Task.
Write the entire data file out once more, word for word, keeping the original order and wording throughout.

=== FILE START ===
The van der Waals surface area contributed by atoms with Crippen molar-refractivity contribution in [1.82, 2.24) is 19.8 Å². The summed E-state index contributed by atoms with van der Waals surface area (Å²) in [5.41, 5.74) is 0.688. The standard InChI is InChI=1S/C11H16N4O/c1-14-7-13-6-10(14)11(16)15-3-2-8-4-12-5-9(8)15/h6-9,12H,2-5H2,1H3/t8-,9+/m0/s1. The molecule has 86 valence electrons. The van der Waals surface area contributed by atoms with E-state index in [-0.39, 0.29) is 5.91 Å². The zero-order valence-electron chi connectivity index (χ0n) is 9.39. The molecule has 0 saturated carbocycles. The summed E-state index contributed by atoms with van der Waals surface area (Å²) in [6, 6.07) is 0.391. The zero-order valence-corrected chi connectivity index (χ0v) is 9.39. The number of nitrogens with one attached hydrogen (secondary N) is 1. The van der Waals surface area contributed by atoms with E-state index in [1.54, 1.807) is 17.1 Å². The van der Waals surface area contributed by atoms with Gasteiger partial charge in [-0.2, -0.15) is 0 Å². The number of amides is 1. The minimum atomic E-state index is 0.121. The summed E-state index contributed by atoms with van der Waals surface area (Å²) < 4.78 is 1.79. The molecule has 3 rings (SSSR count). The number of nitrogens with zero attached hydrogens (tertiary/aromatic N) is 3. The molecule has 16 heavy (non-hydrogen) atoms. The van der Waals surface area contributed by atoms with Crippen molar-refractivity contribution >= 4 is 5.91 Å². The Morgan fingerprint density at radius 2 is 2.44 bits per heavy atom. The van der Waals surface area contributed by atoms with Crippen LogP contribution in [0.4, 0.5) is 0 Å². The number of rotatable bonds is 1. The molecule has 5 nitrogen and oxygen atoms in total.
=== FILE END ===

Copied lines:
The van der Waals surface area contributed by atoms with Crippen molar-refractivity contribution in [1.82, 2.24) is 19.8 Å². The summed E-state index contributed by atoms with van der Waals surface area (Å²) in [5.41, 5.74) is 0.688. The standard InChI is InChI=1S/C11H16N4O/c1-14-7-13-6-10(14)11(16)15-3-2-8-4-12-5-9(8)15/h6-9,12H,2-5H2,1H3/t8-,9+/m0/s1. The molecule has 86 valence electrons. The van der Waals surface area contributed by atoms with E-state index in [-0.39, 0.29) is 5.91 Å². The zero-order valence-electron chi connectivity index (χ0n) is 9.39. The molecule has 0 saturated carbocycles. The summed E-state index contributed by atoms with van der Waals surface area (Å²) in [6, 6.07) is 0.391. The zero-order valence-corrected chi connectivity index (χ0v) is 9.39. The number of nitrogens with one attached hydrogen (secondary N) is 1. The van der Waals surface area contributed by atoms with E-state index in [1.54, 1.807) is 17.1 Å². The van der Waals surface area contributed by atoms with Gasteiger partial charge in [-0.2, -0.15) is 0 Å². The number of amides is 1. The minimum atomic E-state index is 0.121. The summed E-state index contributed by atoms with van der Waals surface area (Å²) < 4.78 is 1.79. The molecule has 3 rings (SSSR count). The number of nitrogens with zero attached hydrogens (tertiary/aromatic N) is 3. The molecule has 16 heavy (non-hydrogen) atoms. The van der Waals surface area contributed by atoms with Crippen molar-refractivity contribution >= 4 is 5.91 Å². The Morgan fingerprint density at radius 2 is 2.44 bits per heavy atom. The van der Waals surface area contributed by atoms with Crippen LogP contribution in [0.4, 0.5) is 0 Å². The number of rotatable bonds is 1. The molecule has 5 nitrogen and oxygen atoms in total.